As sea ice begins to melt back toward its late September minimum, it is being watched as never before. Scientists have put sensors on and under ice in the Beaufort Sea for an unprecedented campaign to monitor the summer melt.
The international effort hopes to figure out the physics of the ice edge in order to better understand and predict open water in Arctic seas.
M. Ohmart, Univ. of Washington
The international team set out the instruments in March, when the floating ice was thick enough to land a plane.
“This has never been done at this level, over such a large area and for such a long period of time,” said principal investigator Craig Lee, an oceanographer at the University of Washington’s Applied Physics Laboratory. “We’re really trying to resolve the physics over the course of an entire melt season.”
The project is funded by the U.S. Office of Naval Research. It includes scientists from the Naval Postgraduate School, the Naval Research Laboratory, Cambridge University, Yale University, Laboratoire d’Oceanographie de Villefranche, Woods Hole Oceanographic Institution, the British Antarctic Survey, the Scottish Association for Marine Science and the Korean Polar Research Institute.
Over the next months, the campaign will look at whether the processes that drive sea ice melt will change with increasing open water to the south. For example, open water absorbs more solar radiation, which can lead to more ice melt. Open water also exposes the ocean to wind and waves, which could lead to more mixing that would bring warmer, deeper water up into contact with the ice.
Observations will show how much the open water allows surface waves to grow and break up the ice, or how winds blowing across open water or broken ice could churn up the water lower down. They also will study how deep the sun’s heat penetrates, how weather and currents affect the ice, and what all this means for the growth of tiny plants and animals living in the ice.
“As there is more and more open water in the summer, the processes that control the evolution of the sea ice are changing,” said Luc Rainville, an oceanographer at the UW Applied Physics Laboratory.
“Increased open water likely means more wind-driven mixing,” Rainville said. “Similarly surface waves will be able to travel further in open water, gaining height and power. Once these waves meet the ice they contribute to breaking the ice edge.”
More information and real-time data is on the Marginal Ice Zone project website
The study’s focus is the marginal ice zone, the region between the solid ice and the open water, which is just now beginning to form along the coast of northern Alaska and Canada.
In March, when the ice was thick enough to land aircraft, researchers installed four groups of sensors on the ice in a line that stretched nearly 200 miles to the north. Each site includes instruments to measure the atmosphere, ice and ocean. The line is designed to continuously measure the moving target of the marginal ice zone, with southern instruments melting out and the northern ones taking their place. Ocean sensors that move up and down will measure conditions under the ice.
The marginal ice zone – the region between solid ice and open water – can be as much as a few miles across. Its character depends on conditions leading up to the melt. Eric Regehr, U.S. Fish and Wildlife Service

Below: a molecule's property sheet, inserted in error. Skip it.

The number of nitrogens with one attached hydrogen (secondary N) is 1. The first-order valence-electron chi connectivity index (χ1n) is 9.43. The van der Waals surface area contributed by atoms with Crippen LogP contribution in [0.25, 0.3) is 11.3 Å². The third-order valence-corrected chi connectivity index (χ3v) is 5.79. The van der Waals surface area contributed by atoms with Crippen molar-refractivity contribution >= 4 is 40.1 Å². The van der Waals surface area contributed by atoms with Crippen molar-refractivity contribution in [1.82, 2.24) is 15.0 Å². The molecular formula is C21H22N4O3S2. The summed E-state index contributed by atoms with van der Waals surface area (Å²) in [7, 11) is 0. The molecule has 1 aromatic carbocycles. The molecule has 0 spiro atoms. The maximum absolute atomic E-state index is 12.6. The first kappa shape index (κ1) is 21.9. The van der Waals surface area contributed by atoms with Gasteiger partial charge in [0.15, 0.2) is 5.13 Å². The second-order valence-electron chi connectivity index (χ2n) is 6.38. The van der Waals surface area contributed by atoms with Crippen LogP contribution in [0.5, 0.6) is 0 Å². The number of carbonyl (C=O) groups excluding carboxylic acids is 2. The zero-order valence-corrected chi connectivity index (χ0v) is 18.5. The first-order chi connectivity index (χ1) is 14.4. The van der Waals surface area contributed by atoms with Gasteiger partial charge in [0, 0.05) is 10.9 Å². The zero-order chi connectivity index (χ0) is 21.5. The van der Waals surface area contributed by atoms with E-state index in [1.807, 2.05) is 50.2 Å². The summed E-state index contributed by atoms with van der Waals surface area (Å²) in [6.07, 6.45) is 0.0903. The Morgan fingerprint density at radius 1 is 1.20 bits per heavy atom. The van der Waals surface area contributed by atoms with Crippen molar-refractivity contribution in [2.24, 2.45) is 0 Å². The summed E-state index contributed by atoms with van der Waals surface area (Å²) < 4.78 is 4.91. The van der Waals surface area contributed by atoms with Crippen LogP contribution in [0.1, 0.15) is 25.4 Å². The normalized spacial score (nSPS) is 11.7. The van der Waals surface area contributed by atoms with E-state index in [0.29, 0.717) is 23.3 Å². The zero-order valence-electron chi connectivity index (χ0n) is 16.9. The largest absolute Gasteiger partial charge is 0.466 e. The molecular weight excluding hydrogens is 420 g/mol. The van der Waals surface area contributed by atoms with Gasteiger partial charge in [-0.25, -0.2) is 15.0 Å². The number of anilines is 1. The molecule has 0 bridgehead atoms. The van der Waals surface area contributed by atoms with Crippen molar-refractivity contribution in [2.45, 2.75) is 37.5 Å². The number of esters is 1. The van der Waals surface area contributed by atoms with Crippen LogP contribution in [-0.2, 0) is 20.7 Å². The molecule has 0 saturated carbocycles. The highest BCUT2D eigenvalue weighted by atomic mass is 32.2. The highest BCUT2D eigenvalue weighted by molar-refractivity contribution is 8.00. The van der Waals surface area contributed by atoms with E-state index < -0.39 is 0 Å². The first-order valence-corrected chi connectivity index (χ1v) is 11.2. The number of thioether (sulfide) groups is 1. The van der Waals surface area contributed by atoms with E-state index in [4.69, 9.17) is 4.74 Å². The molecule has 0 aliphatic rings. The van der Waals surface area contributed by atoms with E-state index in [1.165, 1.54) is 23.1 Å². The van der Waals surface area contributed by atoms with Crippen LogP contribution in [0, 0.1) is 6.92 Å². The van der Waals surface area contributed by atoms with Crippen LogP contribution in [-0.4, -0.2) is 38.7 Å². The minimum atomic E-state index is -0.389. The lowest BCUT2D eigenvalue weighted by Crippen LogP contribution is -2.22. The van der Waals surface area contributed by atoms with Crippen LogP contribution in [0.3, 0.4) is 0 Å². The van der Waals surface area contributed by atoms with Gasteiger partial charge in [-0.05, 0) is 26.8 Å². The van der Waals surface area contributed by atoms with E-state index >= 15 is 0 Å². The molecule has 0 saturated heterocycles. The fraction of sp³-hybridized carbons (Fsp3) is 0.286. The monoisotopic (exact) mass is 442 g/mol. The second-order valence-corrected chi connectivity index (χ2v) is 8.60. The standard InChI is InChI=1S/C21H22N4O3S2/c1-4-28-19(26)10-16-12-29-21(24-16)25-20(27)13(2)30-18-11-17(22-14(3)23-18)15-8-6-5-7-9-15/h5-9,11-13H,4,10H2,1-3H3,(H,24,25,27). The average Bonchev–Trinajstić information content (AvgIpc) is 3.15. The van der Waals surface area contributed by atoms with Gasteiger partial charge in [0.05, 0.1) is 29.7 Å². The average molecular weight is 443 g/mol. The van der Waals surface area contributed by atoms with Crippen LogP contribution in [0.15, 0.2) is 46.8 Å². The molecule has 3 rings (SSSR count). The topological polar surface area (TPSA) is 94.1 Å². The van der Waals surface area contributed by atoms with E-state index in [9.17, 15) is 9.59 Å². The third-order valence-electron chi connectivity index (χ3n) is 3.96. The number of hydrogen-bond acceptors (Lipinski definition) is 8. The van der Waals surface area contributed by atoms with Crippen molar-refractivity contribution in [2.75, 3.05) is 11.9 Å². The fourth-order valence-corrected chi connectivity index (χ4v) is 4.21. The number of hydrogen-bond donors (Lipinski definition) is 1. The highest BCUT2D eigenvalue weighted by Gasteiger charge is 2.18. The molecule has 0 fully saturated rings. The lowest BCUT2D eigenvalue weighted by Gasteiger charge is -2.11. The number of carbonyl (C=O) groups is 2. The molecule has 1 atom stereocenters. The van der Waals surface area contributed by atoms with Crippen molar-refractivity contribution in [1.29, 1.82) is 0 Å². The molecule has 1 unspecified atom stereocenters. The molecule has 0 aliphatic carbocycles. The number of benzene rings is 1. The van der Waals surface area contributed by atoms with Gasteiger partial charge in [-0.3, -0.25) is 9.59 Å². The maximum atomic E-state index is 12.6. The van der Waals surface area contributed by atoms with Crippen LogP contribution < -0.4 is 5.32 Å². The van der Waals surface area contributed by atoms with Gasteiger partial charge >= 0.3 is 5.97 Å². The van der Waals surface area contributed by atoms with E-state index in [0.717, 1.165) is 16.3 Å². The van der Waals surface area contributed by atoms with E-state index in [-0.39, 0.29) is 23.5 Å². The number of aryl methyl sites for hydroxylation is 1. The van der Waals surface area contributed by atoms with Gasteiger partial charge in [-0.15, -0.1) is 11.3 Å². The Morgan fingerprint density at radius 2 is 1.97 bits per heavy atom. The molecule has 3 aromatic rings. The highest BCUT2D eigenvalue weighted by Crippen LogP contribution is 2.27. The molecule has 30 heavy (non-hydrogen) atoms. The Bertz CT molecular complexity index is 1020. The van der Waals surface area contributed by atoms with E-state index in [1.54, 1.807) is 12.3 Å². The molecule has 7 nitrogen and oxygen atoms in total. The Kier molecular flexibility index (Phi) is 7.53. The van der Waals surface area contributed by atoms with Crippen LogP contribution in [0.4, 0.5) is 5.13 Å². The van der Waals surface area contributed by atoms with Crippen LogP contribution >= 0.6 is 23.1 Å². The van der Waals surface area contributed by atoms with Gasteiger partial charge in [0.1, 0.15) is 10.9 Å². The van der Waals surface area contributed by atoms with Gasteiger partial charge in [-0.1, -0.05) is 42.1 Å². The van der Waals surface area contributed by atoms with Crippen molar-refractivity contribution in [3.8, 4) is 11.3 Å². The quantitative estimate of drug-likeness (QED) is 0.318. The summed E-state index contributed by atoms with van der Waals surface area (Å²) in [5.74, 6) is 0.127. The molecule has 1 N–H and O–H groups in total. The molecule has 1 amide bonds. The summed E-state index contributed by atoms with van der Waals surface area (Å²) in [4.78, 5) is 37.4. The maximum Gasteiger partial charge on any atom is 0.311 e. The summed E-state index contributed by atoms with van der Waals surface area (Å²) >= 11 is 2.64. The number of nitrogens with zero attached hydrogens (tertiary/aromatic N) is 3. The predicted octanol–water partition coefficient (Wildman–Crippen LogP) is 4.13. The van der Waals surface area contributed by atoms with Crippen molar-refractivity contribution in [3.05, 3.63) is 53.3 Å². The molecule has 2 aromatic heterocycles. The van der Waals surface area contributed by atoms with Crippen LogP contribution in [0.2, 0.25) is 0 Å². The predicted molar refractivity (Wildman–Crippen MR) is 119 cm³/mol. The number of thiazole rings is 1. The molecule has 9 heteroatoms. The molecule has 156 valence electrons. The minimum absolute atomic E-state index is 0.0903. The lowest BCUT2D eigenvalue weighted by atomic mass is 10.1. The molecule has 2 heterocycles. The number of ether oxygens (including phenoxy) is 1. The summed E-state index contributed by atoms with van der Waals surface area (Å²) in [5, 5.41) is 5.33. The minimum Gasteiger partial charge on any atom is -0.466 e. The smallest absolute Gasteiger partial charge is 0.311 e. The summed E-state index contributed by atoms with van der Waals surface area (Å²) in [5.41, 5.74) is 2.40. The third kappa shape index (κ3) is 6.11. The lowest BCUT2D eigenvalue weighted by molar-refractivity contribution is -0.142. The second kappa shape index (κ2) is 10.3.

Researchers set up short-term camps on the ice while they deployed the four main groups of instruments. M. Ohmart, Univ. of Washington
Setting Our Instruments
A scientist assembles an ice-tethered water profiler on the ice in March. The instrument is now anchored in a hole in the sea ice, with a moving piece to measure the water properties below. M. Ohmart, Univ. of Washington
Solar-powered wave sensors sit ready to be carried out to their stations on the sea ice. Like most other instruments in this project, these beam real-time data back to researchers on shore. M. Ohmart, Univ. of Washington
Marginal Ice Zone project
A cartoon of sensors now installed in the Arctic Ocean. Weather stations (green boxes) sit on the ice. Ice-tethered buoys (yellow boxes) take measurements under the ice. Wave sensors (red) sit on the ice and in open water. Swimming robots (yellow) can travel in open water and below the ice, where they navigate using sound sources (gray boxes). UW Applied Physics Laboratory
In late July, after the ice edge recedes to expose the first open water along Alaska’s north coast, researchers will release four robotic gliders. These gliders, developed by the UW Applied Physics Laboratory, will navigate using GPS in open water and from acoustic beacons suspended from the ice when under ice. When a glider pops up to the surface, researchers can download the data and send new commands from shore – for example, direct gliders to monitor the effects of a big incoming storm, or investigate a region that’s melting quickly. Another instrument developed at the UW, the SWIFT float, will take precise measurements of surface waves.
Lee will join the Korean icebreaker in August to place a fifth set of instruments and to study how chemistry and temperature affect microscopic marine organisms living in the ice.
Meanwhile, a team from the University of Miami is taking high-resolution satellite pictures of the ice floes that researchers will combine with the other observations.
“This field program will provide unique insight into the processes driving the summer melt of Arctic ice,” Lee said. “It’s the automation and unprecedented collaboration that allows us to be out there for the entire season,” he said. “You couldn’t afford to be out there at this intensity, for this length of time, any other way.”